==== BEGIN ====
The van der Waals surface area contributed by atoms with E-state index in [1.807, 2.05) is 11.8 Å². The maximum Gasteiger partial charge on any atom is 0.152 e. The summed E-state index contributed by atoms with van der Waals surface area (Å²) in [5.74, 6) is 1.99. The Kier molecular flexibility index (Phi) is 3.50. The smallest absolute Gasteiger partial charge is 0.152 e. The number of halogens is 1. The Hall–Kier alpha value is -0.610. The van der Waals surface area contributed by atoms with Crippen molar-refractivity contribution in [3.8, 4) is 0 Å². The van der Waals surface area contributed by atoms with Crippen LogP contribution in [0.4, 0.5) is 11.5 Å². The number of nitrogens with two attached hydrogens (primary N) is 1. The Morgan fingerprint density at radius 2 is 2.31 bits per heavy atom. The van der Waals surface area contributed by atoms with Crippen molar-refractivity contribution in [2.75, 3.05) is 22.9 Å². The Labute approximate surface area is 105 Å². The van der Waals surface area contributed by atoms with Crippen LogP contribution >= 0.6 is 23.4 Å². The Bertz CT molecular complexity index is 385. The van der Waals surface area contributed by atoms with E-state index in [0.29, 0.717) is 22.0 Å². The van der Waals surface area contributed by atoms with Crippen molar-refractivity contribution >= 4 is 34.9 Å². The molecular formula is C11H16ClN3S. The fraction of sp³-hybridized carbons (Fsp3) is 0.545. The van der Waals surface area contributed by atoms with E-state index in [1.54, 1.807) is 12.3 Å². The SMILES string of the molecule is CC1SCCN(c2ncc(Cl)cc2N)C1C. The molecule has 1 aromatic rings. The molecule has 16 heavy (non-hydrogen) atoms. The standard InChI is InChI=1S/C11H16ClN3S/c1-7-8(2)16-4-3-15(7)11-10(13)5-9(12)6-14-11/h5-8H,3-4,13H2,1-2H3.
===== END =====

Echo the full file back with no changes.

The van der Waals surface area contributed by atoms with E-state index in [1.807, 2.05) is 11.8 Å². The maximum Gasteiger partial charge on any atom is 0.152 e. The summed E-state index contributed by atoms with van der Waals surface area (Å²) in [5.74, 6) is 1.99. The Kier molecular flexibility index (Phi) is 3.50. The smallest absolute Gasteiger partial charge is 0.152 e. The number of halogens is 1. The Hall–Kier alpha value is -0.610. The van der Waals surface area contributed by atoms with Crippen molar-refractivity contribution in [3.8, 4) is 0 Å². The van der Waals surface area contributed by atoms with Crippen LogP contribution in [0.4, 0.5) is 11.5 Å². The number of nitrogens with two attached hydrogens (primary N) is 1. The Morgan fingerprint density at radius 2 is 2.31 bits per heavy atom. The van der Waals surface area contributed by atoms with Crippen molar-refractivity contribution in [2.75, 3.05) is 22.9 Å². The Labute approximate surface area is 105 Å². The van der Waals surface area contributed by atoms with Crippen LogP contribution >= 0.6 is 23.4 Å². The Bertz CT molecular complexity index is 385. The van der Waals surface area contributed by atoms with E-state index in [0.29, 0.717) is 22.0 Å². The van der Waals surface area contributed by atoms with Crippen molar-refractivity contribution >= 4 is 34.9 Å². The molecular formula is C11H16ClN3S. The fraction of sp³-hybridized carbons (Fsp3) is 0.545. The van der Waals surface area contributed by atoms with E-state index in [1.54, 1.807) is 12.3 Å². The SMILES string of the molecule is CC1SCCN(c2ncc(Cl)cc2N)C1C. The molecule has 1 aromatic rings. The molecule has 16 heavy (non-hydrogen) atoms. The standard InChI is InChI=1S/C11H16ClN3S/c1-7-8(2)16-4-3-15(7)11-10(13)5-9(12)6-14-11/h5-8H,3-4,13H2,1-2H3.